>I did check the FAQ first...
>Has anyone ported a version of slip or ppp to linux?
I seem to be having trouble getting this into the FAQ:
SLIP is Serial-Line IP. It is an encapsulation of TCP/IP for asynch
lines. Most commonly it's used as a way to connect a system to a
TCP/IP network using a modem. With a complete implementation of SLIP,
your system can act as a full-scale Internet network host. The only
difference in principle between a SLIP connection and Ethernet is that
a serial-line is normally a lot slower than an Ethernet.
You may run into PPP ("Point to Point Protocol"). This is a newer
protocol than SLIP. It's somewhat more general-purpose: it can
support synchronous lines as well as async, and it can support
protocols other than TCP/IP. It can be used for the same things as
SLIP. But because it's more general, it is also a lot more complex
than SLIP. (Many of us think it's a typical committee product.) I
don't know of any PPP's for Linux, though someone may have a newer
version of KA9Q that supports PPP.
There are at least two implementations of SLIP for Linux. One has
SLIP code that works with the normal Linux kernel-based TCP/IP. If
you use this, then all the normal TCP/IP utilities will work over
SLIP. Unfortunately it is still in alpha. In order to use it, you
must subscribe to the SLIP channel. The code for it is on
tsx-11.mit.edu, but the information needed to get it is available only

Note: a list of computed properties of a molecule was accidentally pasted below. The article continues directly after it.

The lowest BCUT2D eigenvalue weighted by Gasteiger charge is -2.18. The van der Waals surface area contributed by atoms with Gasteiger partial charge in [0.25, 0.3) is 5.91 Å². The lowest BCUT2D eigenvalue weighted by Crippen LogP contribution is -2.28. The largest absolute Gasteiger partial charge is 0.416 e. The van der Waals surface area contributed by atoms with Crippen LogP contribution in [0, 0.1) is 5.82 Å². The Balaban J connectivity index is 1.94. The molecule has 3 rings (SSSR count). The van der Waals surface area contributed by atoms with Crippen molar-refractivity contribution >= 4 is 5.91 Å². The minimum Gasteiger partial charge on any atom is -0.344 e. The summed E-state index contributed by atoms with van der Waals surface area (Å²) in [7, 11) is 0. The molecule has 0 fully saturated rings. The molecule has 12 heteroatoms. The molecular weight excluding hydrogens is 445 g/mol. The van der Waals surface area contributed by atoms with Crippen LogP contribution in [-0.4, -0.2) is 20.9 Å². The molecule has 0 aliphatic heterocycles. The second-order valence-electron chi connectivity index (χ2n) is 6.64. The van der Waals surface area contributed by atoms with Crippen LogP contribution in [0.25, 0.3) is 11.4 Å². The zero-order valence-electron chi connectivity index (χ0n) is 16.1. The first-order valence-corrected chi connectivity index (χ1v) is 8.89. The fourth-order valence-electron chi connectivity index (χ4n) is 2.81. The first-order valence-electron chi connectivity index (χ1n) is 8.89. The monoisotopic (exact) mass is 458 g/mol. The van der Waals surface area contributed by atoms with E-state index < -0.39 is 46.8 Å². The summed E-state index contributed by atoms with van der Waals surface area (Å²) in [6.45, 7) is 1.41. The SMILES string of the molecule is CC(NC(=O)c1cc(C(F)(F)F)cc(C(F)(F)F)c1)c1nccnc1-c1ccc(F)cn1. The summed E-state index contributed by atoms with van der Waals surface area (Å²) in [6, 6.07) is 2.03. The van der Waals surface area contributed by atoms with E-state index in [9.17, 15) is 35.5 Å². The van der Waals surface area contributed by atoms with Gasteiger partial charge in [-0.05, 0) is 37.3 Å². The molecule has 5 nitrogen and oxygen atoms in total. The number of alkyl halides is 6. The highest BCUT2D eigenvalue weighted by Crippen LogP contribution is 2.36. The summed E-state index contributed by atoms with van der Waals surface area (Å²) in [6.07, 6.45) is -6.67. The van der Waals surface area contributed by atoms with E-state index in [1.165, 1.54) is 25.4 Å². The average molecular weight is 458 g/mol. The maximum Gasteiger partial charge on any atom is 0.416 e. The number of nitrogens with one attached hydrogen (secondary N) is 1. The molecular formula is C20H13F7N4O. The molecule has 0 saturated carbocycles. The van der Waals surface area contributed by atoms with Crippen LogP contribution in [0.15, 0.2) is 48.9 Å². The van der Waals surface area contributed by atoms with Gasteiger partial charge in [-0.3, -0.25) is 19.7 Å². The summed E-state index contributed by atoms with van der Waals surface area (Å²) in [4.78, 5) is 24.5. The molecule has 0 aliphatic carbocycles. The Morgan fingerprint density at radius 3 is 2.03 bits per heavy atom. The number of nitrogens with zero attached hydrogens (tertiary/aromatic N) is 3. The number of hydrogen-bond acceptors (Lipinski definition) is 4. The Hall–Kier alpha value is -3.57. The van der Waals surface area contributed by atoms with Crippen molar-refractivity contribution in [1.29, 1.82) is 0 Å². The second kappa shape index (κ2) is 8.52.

via the SLIP channel. The reports I've seen so far suggest that this
should be used only by people who want to help the debugging effort.
The other implementation of SLIP is based on KA9Q. KA9Q is an
implementation of TCP/IP originally written for MS/DOS, to support
amateur radio use of TCP/IP. It has now been ported to Linux and
other Unix-like systems, as well as some other micros. It is
available for educational and personal non-commercial use. I am
responsible for one port of KA9Q to Linux. It is on tsx-11.mit.edu,
as binaries/usr.bin/ka9qbin.N.tar.Z for binary and
sources/usr.bin/ka9qsrc.N.tar.Z for source. N is a version number. I
believe there are ports of newer versions of KA9Q, which may have more
features. I haven't tried any of them and so can't say anything about
ka9qbin.N.tar.Z contains a READ.ME that explains how to install it.
Installation of KA9Q -- or any other version of SLIP or PPP -- will
probably require either some understanding of TCP/IP or help from your
local network support staff. That's frustrating to some people,
because Linux users typically want to be self-supporting.
Unfortunately SLIP by its nature requires cooperation with somebody
else. Its purpose is to tie you into a network. Normally that
network is run by a campus or corporate group. You're going to need
them to set things up so that you can connect via SLIP, and you're
going to need some information from them in order to be able to
If you control the machine at the other end, in theory you can put
SLIP up there yourself. There are SLIP implementations for most
versions of Unix, and I believe Multinet for VMS also supports it.
(However don't ask me where to get them, because I don't know.)
However even in this case, you should still coordinate with the group
that runs your network. You'll have to configure the machine running
SLIP as a router. Many network managers will tend to get * if a
user suddenly starts running an unauthorized router.
Here are the strengths and weaknesses of this version of KA9Q: